I really can't lay all of the blame on the hot girls who went from LP collector to the other. Girls wanted to be with the "best," and coolest guy with the most LP's. So no harm here.
"Hey, LP fans, you just have to listen to the guy in the video above talk about LPs, records and things. It is very educational."
LP's I found out in the mid-1970's, were great to escape from reality. No. I did not smoke weed and listen to LP's. I didn't need to. I did though later on, drink cold beer while listening to "One More From The Road," by Lynyrd Skynyrd. On this particular night, my wife's cousin, Linda, was visiting and the two of them went to our bedroom for "girl talk," and let me lose myself with "Free Bird," one of Skynyrd's best live songs. Actually I think their best of all time.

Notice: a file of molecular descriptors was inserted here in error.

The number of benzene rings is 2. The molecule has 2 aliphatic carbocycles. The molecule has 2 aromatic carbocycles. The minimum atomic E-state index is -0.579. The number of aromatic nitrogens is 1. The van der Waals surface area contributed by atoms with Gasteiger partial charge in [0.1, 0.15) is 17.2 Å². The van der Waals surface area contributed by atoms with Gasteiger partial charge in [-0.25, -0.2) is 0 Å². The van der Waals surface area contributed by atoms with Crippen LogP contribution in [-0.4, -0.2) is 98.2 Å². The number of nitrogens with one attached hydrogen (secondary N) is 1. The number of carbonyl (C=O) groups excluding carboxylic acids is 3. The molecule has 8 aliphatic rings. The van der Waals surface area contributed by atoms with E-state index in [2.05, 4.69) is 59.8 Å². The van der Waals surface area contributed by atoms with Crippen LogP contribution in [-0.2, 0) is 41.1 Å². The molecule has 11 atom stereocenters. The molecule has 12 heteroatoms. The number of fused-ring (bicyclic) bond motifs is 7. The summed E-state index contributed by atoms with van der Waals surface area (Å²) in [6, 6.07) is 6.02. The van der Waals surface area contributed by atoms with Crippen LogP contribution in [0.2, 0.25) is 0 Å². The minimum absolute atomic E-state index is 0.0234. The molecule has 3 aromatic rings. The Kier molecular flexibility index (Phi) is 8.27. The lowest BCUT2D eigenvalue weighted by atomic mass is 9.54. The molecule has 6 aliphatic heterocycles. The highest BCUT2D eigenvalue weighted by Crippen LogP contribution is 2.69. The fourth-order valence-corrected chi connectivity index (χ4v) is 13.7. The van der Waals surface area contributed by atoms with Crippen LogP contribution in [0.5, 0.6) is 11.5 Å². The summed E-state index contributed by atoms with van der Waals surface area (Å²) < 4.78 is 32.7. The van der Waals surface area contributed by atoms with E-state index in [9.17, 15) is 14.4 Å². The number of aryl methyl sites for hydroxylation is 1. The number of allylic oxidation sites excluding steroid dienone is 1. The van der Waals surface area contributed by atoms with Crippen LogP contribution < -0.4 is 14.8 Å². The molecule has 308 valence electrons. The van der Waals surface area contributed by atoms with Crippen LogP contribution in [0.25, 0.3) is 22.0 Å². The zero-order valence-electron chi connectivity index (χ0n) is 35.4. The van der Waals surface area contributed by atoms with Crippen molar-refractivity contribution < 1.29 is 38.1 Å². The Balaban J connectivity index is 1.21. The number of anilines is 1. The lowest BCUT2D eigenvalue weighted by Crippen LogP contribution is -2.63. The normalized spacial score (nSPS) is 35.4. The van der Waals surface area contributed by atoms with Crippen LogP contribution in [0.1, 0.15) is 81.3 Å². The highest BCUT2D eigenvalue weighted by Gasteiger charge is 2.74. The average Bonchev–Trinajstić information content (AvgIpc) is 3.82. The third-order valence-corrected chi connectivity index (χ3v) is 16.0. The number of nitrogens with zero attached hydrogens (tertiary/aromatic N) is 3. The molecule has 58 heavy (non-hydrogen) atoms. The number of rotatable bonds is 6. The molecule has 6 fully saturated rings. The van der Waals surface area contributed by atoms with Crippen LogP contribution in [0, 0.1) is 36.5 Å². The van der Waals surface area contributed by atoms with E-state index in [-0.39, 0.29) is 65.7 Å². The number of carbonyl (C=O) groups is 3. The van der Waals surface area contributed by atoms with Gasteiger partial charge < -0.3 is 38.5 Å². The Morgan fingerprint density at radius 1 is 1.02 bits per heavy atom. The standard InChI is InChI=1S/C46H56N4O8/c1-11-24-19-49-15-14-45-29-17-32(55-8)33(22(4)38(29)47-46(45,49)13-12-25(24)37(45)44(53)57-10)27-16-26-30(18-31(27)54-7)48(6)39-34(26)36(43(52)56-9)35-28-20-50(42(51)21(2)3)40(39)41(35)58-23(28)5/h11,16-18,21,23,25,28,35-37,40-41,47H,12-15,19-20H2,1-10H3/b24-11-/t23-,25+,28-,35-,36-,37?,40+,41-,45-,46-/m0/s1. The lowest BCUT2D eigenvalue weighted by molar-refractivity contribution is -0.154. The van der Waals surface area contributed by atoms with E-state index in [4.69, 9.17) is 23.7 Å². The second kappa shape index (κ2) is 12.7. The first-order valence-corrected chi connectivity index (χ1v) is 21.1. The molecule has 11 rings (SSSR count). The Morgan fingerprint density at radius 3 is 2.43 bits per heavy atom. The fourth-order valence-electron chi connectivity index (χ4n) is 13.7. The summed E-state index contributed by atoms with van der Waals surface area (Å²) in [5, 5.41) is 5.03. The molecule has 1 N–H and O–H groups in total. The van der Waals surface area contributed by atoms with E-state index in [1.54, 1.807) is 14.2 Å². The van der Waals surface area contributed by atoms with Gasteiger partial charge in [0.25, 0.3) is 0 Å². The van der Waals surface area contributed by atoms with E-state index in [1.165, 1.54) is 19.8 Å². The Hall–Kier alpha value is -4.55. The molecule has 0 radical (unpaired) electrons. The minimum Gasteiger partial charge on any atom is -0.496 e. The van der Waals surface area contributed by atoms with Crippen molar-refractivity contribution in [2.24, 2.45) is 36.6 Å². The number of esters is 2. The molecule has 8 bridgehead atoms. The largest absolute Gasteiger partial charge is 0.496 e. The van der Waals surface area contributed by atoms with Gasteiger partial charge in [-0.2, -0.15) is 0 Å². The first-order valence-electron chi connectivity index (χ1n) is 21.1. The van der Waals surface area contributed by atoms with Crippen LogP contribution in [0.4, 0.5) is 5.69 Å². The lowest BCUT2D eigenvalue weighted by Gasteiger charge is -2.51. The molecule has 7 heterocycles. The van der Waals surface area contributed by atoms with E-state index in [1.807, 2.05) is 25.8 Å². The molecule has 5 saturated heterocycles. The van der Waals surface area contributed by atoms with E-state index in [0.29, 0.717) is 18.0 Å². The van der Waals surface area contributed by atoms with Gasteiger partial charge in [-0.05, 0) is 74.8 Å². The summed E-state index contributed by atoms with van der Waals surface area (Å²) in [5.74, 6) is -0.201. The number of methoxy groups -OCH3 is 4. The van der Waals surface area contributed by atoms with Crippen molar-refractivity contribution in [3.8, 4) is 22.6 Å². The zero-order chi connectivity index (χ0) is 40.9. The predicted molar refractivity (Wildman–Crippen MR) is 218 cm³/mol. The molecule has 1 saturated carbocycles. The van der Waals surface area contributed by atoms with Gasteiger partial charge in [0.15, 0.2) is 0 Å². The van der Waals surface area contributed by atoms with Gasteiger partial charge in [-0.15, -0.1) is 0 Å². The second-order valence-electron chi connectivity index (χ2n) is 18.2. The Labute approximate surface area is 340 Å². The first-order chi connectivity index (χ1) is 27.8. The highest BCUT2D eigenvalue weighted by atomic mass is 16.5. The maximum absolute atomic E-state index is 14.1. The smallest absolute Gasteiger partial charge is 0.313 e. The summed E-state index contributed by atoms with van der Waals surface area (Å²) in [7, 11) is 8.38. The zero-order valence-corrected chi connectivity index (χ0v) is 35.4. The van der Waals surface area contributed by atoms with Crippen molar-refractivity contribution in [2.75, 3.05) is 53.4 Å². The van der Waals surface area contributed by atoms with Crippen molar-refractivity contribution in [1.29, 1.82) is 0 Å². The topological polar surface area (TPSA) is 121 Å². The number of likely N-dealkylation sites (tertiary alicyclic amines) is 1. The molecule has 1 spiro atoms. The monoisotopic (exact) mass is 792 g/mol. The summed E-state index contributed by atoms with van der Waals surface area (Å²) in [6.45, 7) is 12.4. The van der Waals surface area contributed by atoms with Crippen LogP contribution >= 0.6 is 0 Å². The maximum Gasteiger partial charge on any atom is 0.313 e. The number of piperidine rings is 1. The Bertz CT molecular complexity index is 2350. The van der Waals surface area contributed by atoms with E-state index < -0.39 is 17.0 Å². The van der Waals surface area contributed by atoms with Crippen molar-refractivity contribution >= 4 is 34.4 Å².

Since that night, I have not experienced another night that much. On this night the music, brew, and my metabolism were in sync and well, I truly believe that I had my first "out-of-reality" experiences.
And as for my critics, you may think what you please.
Good night, Columbus, Ohio.
If you bought a live album
During the late 1960's, odds are, Wally Heider had his hand on it. Heider as a young man, worked as a studio technician for a recording studio, but soon ventured out on his own to form his own on-location recording company via vans where he had that day's most-sophisticated tape systems, track dividers and able to provide the record company who had contracted him for the concert, a quality recording without costing the record company a fortune.
And now, Alice Cooper
© 2016 Kenneth Avery